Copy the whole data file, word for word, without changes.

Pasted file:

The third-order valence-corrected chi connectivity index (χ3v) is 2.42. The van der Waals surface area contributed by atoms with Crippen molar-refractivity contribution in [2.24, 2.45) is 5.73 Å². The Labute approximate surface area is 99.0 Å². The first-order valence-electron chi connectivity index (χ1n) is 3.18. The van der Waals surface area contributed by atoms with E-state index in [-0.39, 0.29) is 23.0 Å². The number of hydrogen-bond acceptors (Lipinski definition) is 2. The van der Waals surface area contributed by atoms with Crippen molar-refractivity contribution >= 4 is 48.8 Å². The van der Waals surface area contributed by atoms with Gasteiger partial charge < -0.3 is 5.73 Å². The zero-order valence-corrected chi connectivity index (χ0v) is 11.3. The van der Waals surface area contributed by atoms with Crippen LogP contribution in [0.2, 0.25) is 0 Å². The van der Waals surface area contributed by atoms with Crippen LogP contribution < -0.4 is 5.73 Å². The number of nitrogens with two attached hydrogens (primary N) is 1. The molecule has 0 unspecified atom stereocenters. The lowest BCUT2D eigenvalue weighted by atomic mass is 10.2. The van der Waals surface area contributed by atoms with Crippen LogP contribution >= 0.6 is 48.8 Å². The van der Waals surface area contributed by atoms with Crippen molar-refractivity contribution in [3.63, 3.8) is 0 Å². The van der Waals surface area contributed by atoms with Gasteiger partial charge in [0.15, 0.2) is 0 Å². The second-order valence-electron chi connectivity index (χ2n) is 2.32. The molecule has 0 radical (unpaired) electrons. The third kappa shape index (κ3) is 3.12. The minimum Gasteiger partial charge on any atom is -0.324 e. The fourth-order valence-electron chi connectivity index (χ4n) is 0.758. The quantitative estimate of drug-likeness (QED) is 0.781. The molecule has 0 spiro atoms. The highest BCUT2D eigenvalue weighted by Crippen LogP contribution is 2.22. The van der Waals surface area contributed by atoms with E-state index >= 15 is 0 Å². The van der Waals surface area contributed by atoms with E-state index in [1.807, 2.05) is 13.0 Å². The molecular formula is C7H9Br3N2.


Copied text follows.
The third-order valence-corrected chi connectivity index (χ3v) is 2.42. The van der Waals surface area contributed by atoms with Crippen molar-refractivity contribution in [2.24, 2.45) is 5.73 Å². The Labute approximate surface area is 99.0 Å². The first-order valence-electron chi connectivity index (χ1n) is 3.18. The van der Waals surface area contributed by atoms with E-state index in [-0.39, 0.29) is 23.0 Å². The number of hydrogen-bond acceptors (Lipinski definition) is 2. The van der Waals surface area contributed by atoms with Crippen molar-refractivity contribution >= 4 is 48.8 Å². The van der Waals surface area contributed by atoms with Gasteiger partial charge < -0.3 is 5.73 Å². The zero-order valence-corrected chi connectivity index (χ0v) is 11.3. The van der Waals surface area contributed by atoms with Crippen LogP contribution in [0.2, 0.25) is 0 Å². The van der Waals surface area contributed by atoms with Crippen LogP contribution < -0.4 is 5.73 Å². The number of nitrogens with two attached hydrogens (primary N) is 1. The molecule has 0 unspecified atom stereocenters. The lowest BCUT2D eigenvalue weighted by atomic mass is 10.2. The van der Waals surface area contributed by atoms with Crippen LogP contribution >= 0.6 is 48.8 Å². The van der Waals surface area contributed by atoms with Crippen molar-refractivity contribution in [3.63, 3.8) is 0 Å². The van der Waals surface area contributed by atoms with Gasteiger partial charge in [0.15, 0.2) is 0 Å². The second-order valence-electron chi connectivity index (χ2n) is 2.32. The molecule has 0 radical (unpaired) electrons. The third kappa shape index (κ3) is 3.12. The minimum Gasteiger partial charge on any atom is -0.324 e. The fourth-order valence-electron chi connectivity index (χ4n) is 0.758. The quantitative estimate of drug-likeness (QED) is 0.781. The molecule has 0 spiro atoms. The highest BCUT2D eigenvalue weighted by Crippen LogP contribution is 2.22. The van der Waals surface area contributed by atoms with E-state index >= 15 is 0 Å². The van der Waals surface area contributed by atoms with E-state index in [1.807, 2.05) is 13.0 Å². The molecular formula is C7H9Br3N2.